Construction will start this year in the 20 largest metropolitan areas, including the Washington-Baltimore region, company officials said. They would not specify, however, if initial work would be limited to the District of Columbia or would also include Baltimore.

MCI acquired rights of way in 200 U.S. cities and access to 2,000 buildings from Western Union four years ago.

DTC MCI Metro's newly named chief executive, Gary Parsons, said regulatory restrictions mean that MCI will be able to offer only limited local telephone service to businesses. In Baltimore, this will put it in competition with Bell Atlantic-Maryland, the new name for Chesapeake & Potomac Telephone Co. of Maryland, and MFS Communications Co., an Illinois-based company that specializes in business telephone services.

But MCI vowed to lobby state and federal legislators to change regulations so it can provide full local services to businesses and, in several years, to residential customers. "We will wage war" to change the rules, Mr. Roberts said.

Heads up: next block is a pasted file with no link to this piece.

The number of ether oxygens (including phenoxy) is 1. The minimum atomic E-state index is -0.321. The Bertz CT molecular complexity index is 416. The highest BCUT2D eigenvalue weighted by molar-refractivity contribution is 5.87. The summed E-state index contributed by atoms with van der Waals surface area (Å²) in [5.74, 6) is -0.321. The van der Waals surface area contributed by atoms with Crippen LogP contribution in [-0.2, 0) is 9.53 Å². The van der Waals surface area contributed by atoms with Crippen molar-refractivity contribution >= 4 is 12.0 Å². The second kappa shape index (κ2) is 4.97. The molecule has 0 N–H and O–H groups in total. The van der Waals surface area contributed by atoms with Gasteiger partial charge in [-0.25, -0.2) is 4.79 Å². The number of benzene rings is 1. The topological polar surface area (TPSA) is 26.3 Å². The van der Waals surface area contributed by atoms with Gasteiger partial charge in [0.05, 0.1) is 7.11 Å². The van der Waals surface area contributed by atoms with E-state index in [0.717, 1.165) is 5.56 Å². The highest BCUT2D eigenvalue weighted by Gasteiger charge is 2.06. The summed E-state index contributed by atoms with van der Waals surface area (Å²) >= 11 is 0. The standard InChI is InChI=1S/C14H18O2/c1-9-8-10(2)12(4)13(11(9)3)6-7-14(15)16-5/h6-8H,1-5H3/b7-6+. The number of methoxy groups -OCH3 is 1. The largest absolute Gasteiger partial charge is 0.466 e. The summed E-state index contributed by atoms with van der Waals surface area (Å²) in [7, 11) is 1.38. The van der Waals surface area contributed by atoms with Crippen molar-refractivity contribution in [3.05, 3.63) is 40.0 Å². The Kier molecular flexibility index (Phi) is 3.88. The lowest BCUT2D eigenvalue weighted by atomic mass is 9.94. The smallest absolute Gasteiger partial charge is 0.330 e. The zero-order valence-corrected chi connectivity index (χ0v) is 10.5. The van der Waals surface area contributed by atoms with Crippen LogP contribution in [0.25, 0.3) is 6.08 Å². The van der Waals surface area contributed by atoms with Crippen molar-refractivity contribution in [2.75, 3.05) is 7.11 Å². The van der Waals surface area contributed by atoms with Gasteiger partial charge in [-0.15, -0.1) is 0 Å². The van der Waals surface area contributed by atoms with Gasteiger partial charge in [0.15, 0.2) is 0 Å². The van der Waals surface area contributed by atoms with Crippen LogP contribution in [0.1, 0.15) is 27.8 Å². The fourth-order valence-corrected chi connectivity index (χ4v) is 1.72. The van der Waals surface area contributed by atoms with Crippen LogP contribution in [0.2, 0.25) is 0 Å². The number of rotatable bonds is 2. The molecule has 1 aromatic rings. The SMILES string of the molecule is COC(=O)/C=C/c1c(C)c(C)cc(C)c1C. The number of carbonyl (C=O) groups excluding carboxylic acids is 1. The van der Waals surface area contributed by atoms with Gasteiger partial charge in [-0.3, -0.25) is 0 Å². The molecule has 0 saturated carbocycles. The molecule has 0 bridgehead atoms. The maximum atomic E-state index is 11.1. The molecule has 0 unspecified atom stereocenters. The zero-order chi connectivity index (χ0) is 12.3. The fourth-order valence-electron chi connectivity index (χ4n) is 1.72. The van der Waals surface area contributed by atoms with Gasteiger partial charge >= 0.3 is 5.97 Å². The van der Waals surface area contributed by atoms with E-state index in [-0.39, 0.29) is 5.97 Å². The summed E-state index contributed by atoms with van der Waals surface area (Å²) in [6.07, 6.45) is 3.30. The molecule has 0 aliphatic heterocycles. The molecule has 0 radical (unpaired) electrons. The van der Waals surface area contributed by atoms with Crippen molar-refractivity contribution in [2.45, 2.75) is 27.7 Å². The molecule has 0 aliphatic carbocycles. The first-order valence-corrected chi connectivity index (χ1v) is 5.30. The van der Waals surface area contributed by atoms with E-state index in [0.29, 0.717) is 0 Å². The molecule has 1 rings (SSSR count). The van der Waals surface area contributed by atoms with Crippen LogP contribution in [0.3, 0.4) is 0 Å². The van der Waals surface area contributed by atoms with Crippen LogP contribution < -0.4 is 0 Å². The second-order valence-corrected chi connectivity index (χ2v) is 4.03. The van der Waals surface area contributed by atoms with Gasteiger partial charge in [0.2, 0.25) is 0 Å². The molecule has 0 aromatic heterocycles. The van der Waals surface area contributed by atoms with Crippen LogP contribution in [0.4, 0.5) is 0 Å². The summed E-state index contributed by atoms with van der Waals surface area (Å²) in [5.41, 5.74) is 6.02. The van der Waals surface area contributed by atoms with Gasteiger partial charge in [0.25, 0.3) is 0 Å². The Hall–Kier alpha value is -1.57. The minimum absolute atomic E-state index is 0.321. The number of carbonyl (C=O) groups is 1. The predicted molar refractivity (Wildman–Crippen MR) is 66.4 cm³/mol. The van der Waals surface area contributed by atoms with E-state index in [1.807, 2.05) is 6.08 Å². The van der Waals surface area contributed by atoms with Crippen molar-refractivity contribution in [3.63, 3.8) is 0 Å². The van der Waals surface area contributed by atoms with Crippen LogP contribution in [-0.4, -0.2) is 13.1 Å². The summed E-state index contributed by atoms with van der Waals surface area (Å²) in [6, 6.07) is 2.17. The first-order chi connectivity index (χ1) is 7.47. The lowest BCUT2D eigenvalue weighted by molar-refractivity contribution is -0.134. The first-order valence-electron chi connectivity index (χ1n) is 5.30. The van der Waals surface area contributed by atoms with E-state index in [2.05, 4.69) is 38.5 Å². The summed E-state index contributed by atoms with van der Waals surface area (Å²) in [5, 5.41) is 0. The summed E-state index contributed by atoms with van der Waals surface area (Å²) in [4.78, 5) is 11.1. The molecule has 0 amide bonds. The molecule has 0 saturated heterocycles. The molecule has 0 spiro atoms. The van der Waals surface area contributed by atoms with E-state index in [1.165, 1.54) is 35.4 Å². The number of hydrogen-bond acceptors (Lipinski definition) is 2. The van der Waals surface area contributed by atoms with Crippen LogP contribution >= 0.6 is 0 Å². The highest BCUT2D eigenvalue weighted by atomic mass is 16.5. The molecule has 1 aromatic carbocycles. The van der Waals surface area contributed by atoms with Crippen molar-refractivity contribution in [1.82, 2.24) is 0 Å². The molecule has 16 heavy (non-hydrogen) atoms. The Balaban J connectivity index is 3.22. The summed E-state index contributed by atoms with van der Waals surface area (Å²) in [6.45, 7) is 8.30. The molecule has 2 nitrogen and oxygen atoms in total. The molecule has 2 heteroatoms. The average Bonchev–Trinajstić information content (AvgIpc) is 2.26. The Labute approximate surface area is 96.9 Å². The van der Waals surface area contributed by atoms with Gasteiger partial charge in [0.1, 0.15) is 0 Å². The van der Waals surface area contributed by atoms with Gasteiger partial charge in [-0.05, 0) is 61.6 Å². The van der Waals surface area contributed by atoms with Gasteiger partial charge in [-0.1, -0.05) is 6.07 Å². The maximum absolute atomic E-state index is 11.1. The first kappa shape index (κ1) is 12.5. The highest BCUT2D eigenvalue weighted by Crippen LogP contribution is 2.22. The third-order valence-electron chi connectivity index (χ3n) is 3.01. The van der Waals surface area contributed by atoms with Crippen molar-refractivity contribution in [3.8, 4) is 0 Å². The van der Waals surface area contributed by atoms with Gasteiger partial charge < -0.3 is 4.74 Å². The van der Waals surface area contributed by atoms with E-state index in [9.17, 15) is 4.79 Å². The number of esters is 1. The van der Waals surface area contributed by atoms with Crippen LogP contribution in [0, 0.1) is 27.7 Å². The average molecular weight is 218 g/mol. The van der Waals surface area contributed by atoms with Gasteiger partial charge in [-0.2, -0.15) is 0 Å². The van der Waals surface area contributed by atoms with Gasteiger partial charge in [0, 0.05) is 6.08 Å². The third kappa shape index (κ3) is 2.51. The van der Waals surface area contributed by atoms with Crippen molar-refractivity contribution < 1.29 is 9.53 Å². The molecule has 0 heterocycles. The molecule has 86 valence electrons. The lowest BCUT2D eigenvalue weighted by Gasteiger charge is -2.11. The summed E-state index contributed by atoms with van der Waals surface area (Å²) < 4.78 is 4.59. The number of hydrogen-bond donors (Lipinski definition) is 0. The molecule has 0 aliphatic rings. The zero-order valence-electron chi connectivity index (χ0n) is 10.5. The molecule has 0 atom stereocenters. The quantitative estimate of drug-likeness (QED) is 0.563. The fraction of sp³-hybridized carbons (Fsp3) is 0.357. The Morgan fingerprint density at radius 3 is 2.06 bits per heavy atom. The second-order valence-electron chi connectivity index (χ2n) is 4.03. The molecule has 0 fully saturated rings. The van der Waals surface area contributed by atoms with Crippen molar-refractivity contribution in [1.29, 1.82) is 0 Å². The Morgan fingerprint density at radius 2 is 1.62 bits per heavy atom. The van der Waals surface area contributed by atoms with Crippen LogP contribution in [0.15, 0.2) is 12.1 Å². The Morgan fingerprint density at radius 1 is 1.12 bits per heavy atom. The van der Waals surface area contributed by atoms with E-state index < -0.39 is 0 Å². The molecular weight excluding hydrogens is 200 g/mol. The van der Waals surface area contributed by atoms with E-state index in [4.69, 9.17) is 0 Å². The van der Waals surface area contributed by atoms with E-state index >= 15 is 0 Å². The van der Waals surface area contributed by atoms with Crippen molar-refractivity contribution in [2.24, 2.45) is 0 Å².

At the same time, the company will spend $18 billion upgrading itsfiber-optic network so it can offer high-speed data services -- the much-touted information superhighway -- to universities, businesses and, also several years down the road, to residential customers.

The company billed the project, which is currently being used by the National Science Foundation, as the nation's first coast-to-coast data highway. Competitors AT&T and Sprint, however, each said they already have a similar system in place.

The regional phone companies, which were given monopolies over local telephone service when AT&T was broken up 10 years ago, were critical of MCI's planned expansion. Bell Atlantic President James G. Cullen said MCI cannot expect to offer local phone service and still argue that the regional Bells should not offer long-distance service.